Why Don’t Some Children Go To Birthday Parties?

At my son’s school there seems a strange divide over parties. Whole class parties have been quite common and everyone in the class has been invited.  Some parties have been for smaller groups: often all the girls or all the boys. 

We go to most of the birthday parties that J is invited to.  We go if we aren’t busy doing something else.  When we get there we see the same faces all the time.  There are about 15 families out of 30 who seem to take their children to parties.  The others never do.  When I say never, I mean never.  Some of these children have never attended any of their classmates birthday parties (and they have been invited) in two years of school.

Now I know that not everyone can make every party; we all lead busy lives.  I know that some are difficult to access without a car, but some are easy to get to by public transport or on foot.  I know that people might have a regular weekend commitment that means that they can’t make certain time slots at the weekend, but the parties have been held at various times between 10 and 6 on both Saturdays and Sunday.  It can’t be for religious reasons because everyone is the same religion: it’s an oversubscribed church school.  I guess some might be worried about the expense of buying gifts or feel awkward about not having a party for their own child.

It seems part of growing up and developing social skills to go to your school friends’ parties.  It seems a shame that these children are missing out.  Does this happen at your child’s school?  Do you take your child to birthday parties?


My six year old boy still loves his cuddles.  He is a bit of a Mummy’s boy if I’m truthful, but that seems to go along with being kind, sensitive and not overly boisterous, so I’m happy with that.  If I go away for a few nights he wants to make up for the cuddles he’s missed out on and he goes into cuddle overdrive. 

His favourite type of cuddle is either the mummy pick me up and give me a great, big, bear hug kind or the cuddle up properly on a sofa or bed type.  I’m surprised that sometimes he wants a cuddle in the playground before he goes into school, even though his school friends are there.

I love that I still get so many cuddles, but I do worry a bit about it.  I worry that he is too dependent on me.  I worry that he will get teased by his friends.  I worry that there will come a day when he doesn’t want his cuddles any more.

School Sports Day – An Exercise in Humiliation

We recently had a school sports day.  My son, J, is slim and about average height, but he isn’t a natural athlete.  I work hard at encouraging him to push himself physically, as he is inclined to be cautious and lacks confidence in this field.  I also insist that he does a weekly swimming class plus another weekly physical activity outside of school. His father isn’t a natural sportsman either, but I was reasonably sporty at school and I’m physically active now.

It started with a sprint.  J was second last in this, with only the slowest boy in the class ( a good friend of his) behind him.  They moved onto the obstacle race and the same thing happened: J narrowly beat the same boy and the pair of them were miles behind everyone else.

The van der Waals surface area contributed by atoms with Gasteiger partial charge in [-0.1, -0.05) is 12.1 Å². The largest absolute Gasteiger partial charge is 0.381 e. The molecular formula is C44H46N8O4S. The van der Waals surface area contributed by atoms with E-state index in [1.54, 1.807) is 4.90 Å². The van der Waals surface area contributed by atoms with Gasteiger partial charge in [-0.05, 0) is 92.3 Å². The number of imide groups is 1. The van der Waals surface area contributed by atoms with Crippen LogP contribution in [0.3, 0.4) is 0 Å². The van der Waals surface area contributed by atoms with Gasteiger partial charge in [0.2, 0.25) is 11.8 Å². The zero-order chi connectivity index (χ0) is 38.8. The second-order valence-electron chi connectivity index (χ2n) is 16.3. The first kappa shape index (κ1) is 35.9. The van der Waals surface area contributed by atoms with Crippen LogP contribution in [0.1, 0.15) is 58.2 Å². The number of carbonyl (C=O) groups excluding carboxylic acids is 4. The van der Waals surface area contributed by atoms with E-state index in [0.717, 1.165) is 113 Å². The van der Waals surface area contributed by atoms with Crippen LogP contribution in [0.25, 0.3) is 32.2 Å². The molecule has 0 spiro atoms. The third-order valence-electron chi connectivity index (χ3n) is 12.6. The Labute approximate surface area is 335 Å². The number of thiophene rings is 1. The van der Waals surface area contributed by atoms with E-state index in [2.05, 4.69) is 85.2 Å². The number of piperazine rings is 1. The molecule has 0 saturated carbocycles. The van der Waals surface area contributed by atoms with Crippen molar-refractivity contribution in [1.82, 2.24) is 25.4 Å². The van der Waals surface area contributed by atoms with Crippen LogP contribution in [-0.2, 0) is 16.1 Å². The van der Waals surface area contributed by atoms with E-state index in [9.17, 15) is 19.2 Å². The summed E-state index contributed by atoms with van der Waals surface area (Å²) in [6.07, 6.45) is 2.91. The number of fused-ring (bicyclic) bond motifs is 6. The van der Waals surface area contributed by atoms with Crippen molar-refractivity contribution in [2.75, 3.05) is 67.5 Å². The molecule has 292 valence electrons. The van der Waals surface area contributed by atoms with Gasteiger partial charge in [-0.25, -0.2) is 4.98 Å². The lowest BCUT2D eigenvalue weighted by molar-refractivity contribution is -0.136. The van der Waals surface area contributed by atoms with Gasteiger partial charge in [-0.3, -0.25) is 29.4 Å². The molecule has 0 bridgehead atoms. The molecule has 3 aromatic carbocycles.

Last up in the school sports day was the relay.  J was in a team with the same boy, plus the slowest girl in the class and another boy (faster, but no sprint star). It was a disaster.  The little girl running the final leg was running on her own for practically the whole way.  The parent of J’s friend wasn’t happy about the relay term makeup and I’m inclined to agree.  It was an exercise in humiliation.  Thankfully, J took it all very philosophically, but it certainly wasn’t a physical confidence builder.  The teacher knew their capabilities because they’d done a lot of practising.

I’m not sure what the intention was.  Surely though they could have rejigged the sports day teams once the problem became apparent.  The team was half of the ‘top’ table in the class and these children are amongst the brightest in their year.  This seemed to be how the teams had been put together through the whole class.  Was it deliberate?  Was it accidental? Was it an attempt to allow the children who are less academically bright to shine?  If so, it succeeded, but at the risk of damaging the physical self esteem of the brightest.  J seems to have brushed it off for now, but it may come back to haunt later.  I feel sorry for the other child and his mother though, as their situation is even worse as her child came last in every race he took part in.

I know it’s the taking part and doing your best that’s important, but it would be nice to be doing that without having your nose rubbed in it that you are the slowest.

Still In Night Nappies At Six

I’ve previously written about the fact that my son isn’t dry at night.  We are using size 6 nappies still because he is very slim at the moment.  Nappies are quite a bit cheaper than pyjama pants, not least because they come in bigger packets, so you can save if you buy in bulk.  We need them in bulk too because J’s nappy is full pretty much every night.  I know some children who have occasional accidents can wear the same pair of pyjama pants or nappies for several nights, but we are using one a day.
Anyway during my latest supermarket shop I got to wondering why companies don’t just make nappies in bigger sizes.  Do they not want to do that because there isn’t sufficient demand?  Is it because they can make more money by calling them something different (like pyjama pants)?  Is there any difference between a nappy and a pyjama pant except the size?  I think it would be really helpful to buy say size 7 or maybe even 8 nappies to fit bigger children.  What do you think?